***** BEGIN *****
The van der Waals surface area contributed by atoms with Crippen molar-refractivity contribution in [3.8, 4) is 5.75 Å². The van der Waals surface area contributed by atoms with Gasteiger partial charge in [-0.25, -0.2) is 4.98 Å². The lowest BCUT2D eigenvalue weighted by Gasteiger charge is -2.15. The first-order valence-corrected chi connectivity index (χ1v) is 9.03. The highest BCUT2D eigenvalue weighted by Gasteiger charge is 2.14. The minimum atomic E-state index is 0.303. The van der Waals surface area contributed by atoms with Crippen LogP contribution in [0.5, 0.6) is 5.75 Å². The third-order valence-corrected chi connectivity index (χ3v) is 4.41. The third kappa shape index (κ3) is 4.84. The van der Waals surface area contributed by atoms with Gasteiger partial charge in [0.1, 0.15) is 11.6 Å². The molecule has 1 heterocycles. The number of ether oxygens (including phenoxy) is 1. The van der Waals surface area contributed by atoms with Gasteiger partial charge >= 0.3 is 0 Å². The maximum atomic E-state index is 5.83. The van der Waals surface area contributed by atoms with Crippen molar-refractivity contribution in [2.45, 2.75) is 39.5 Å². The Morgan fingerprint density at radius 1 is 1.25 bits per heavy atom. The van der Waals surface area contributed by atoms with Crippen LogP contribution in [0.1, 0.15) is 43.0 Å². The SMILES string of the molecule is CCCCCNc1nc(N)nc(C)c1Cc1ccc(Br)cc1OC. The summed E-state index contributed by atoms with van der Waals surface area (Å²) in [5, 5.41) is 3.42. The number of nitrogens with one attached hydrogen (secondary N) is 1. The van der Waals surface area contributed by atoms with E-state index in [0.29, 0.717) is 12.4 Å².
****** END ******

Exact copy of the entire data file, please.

The van der Waals surface area contributed by atoms with Crippen molar-refractivity contribution in [3.8, 4) is 5.75 Å². The van der Waals surface area contributed by atoms with Gasteiger partial charge in [-0.25, -0.2) is 4.98 Å². The lowest BCUT2D eigenvalue weighted by Gasteiger charge is -2.15. The first-order valence-corrected chi connectivity index (χ1v) is 9.03. The highest BCUT2D eigenvalue weighted by Gasteiger charge is 2.14. The minimum atomic E-state index is 0.303. The van der Waals surface area contributed by atoms with Crippen LogP contribution in [0.5, 0.6) is 5.75 Å². The third-order valence-corrected chi connectivity index (χ3v) is 4.41. The third kappa shape index (κ3) is 4.84. The van der Waals surface area contributed by atoms with Gasteiger partial charge in [0.1, 0.15) is 11.6 Å². The molecule has 1 heterocycles. The number of ether oxygens (including phenoxy) is 1. The van der Waals surface area contributed by atoms with Gasteiger partial charge >= 0.3 is 0 Å². The maximum atomic E-state index is 5.83. The van der Waals surface area contributed by atoms with Crippen molar-refractivity contribution in [2.45, 2.75) is 39.5 Å². The Morgan fingerprint density at radius 1 is 1.25 bits per heavy atom. The van der Waals surface area contributed by atoms with Crippen LogP contribution in [0.1, 0.15) is 43.0 Å². The SMILES string of the molecule is CCCCCNc1nc(N)nc(C)c1Cc1ccc(Br)cc1OC. The summed E-state index contributed by atoms with van der Waals surface area (Å²) in [5, 5.41) is 3.42. The number of nitrogens with one attached hydrogen (secondary N) is 1. The van der Waals surface area contributed by atoms with E-state index in [0.29, 0.717) is 12.4 Å².